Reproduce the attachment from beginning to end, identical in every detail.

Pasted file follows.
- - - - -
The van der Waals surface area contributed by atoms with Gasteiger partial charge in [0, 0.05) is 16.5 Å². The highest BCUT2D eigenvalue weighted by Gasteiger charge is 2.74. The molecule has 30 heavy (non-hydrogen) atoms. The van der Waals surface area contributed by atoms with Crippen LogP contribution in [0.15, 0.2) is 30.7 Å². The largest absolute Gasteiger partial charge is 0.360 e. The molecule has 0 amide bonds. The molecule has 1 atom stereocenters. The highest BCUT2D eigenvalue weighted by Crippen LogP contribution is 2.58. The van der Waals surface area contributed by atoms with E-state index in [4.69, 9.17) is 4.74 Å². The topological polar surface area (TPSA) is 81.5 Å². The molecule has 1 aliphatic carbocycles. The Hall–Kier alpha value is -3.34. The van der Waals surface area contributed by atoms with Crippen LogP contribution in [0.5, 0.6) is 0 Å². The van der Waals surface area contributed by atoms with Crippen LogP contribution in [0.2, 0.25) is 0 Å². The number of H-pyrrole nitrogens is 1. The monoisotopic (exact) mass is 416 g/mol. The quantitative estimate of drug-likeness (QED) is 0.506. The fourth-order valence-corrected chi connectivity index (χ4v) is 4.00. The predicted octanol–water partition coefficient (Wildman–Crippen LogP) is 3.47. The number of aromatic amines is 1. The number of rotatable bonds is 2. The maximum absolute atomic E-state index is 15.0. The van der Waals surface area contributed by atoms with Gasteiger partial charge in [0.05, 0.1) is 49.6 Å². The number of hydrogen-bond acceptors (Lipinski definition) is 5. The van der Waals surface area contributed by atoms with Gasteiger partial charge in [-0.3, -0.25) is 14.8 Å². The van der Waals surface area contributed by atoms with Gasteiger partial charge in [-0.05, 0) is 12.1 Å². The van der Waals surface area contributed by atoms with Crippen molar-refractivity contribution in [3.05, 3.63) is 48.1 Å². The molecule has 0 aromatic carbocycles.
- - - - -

The van der Waals surface area contributed by atoms with Gasteiger partial charge in [0, 0.05) is 16.5 Å². The highest BCUT2D eigenvalue weighted by Gasteiger charge is 2.74. The molecule has 30 heavy (non-hydrogen) atoms. The van der Waals surface area contributed by atoms with Crippen LogP contribution in [0.15, 0.2) is 30.7 Å². The largest absolute Gasteiger partial charge is 0.360 e. The molecule has 0 amide bonds. The molecule has 1 atom stereocenters. The highest BCUT2D eigenvalue weighted by Crippen LogP contribution is 2.58. The van der Waals surface area contributed by atoms with E-state index in [4.69, 9.17) is 4.74 Å². The topological polar surface area (TPSA) is 81.5 Å². The molecule has 1 aliphatic carbocycles. The Hall–Kier alpha value is -3.34. The van der Waals surface area contributed by atoms with Crippen LogP contribution in [0.5, 0.6) is 0 Å². The van der Waals surface area contributed by atoms with Crippen LogP contribution in [0.2, 0.25) is 0 Å². The number of H-pyrrole nitrogens is 1. The monoisotopic (exact) mass is 416 g/mol. The quantitative estimate of drug-likeness (QED) is 0.506. The fourth-order valence-corrected chi connectivity index (χ4v) is 4.00. The predicted octanol–water partition coefficient (Wildman–Crippen LogP) is 3.47. The number of aromatic amines is 1. The number of rotatable bonds is 2. The maximum absolute atomic E-state index is 15.0. The van der Waals surface area contributed by atoms with Gasteiger partial charge in [0.05, 0.1) is 49.6 Å². The number of hydrogen-bond acceptors (Lipinski definition) is 5. The van der Waals surface area contributed by atoms with Gasteiger partial charge in [-0.3, -0.25) is 14.8 Å². The van der Waals surface area contributed by atoms with Gasteiger partial charge in [-0.05, 0) is 12.1 Å². The van der Waals surface area contributed by atoms with Crippen molar-refractivity contribution in [3.05, 3.63) is 48.1 Å². The molecule has 0 aromatic carbocycles.